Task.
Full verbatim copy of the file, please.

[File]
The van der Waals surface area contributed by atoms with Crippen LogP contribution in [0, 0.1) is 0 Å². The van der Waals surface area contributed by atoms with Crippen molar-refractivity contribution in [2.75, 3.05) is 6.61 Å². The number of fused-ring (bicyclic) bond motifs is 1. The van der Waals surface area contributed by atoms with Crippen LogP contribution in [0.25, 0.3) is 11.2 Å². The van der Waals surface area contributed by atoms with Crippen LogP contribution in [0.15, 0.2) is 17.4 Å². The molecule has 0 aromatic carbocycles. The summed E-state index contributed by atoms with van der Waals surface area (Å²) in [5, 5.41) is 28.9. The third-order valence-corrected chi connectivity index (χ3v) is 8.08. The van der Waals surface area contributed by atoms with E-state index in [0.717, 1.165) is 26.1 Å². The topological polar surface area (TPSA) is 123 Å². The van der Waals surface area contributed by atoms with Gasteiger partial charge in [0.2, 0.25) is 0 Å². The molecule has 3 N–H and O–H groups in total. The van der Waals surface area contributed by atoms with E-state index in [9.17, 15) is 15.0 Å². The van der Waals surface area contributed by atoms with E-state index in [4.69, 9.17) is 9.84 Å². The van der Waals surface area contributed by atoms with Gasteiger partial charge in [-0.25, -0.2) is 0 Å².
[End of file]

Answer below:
The van der Waals surface area contributed by atoms with Crippen LogP contribution in [0, 0.1) is 0 Å². The van der Waals surface area contributed by atoms with Crippen molar-refractivity contribution in [2.75, 3.05) is 6.61 Å². The number of fused-ring (bicyclic) bond motifs is 1. The van der Waals surface area contributed by atoms with Crippen LogP contribution in [0.25, 0.3) is 11.2 Å². The van der Waals surface area contributed by atoms with Crippen LogP contribution in [0.15, 0.2) is 17.4 Å². The molecule has 0 aromatic carbocycles. The summed E-state index contributed by atoms with van der Waals surface area (Å²) in [5, 5.41) is 28.9. The third-order valence-corrected chi connectivity index (χ3v) is 8.08. The van der Waals surface area contributed by atoms with E-state index in [0.717, 1.165) is 26.1 Å². The topological polar surface area (TPSA) is 123 Å². The van der Waals surface area contributed by atoms with Gasteiger partial charge in [0.2, 0.25) is 0 Å². The molecule has 3 N–H and O–H groups in total. The van der Waals surface area contributed by atoms with E-state index in [9.17, 15) is 15.0 Å². The van der Waals surface area contributed by atoms with E-state index in [4.69, 9.17) is 9.84 Å². The van der Waals surface area contributed by atoms with Gasteiger partial charge in [-0.25, -0.2) is 0 Å².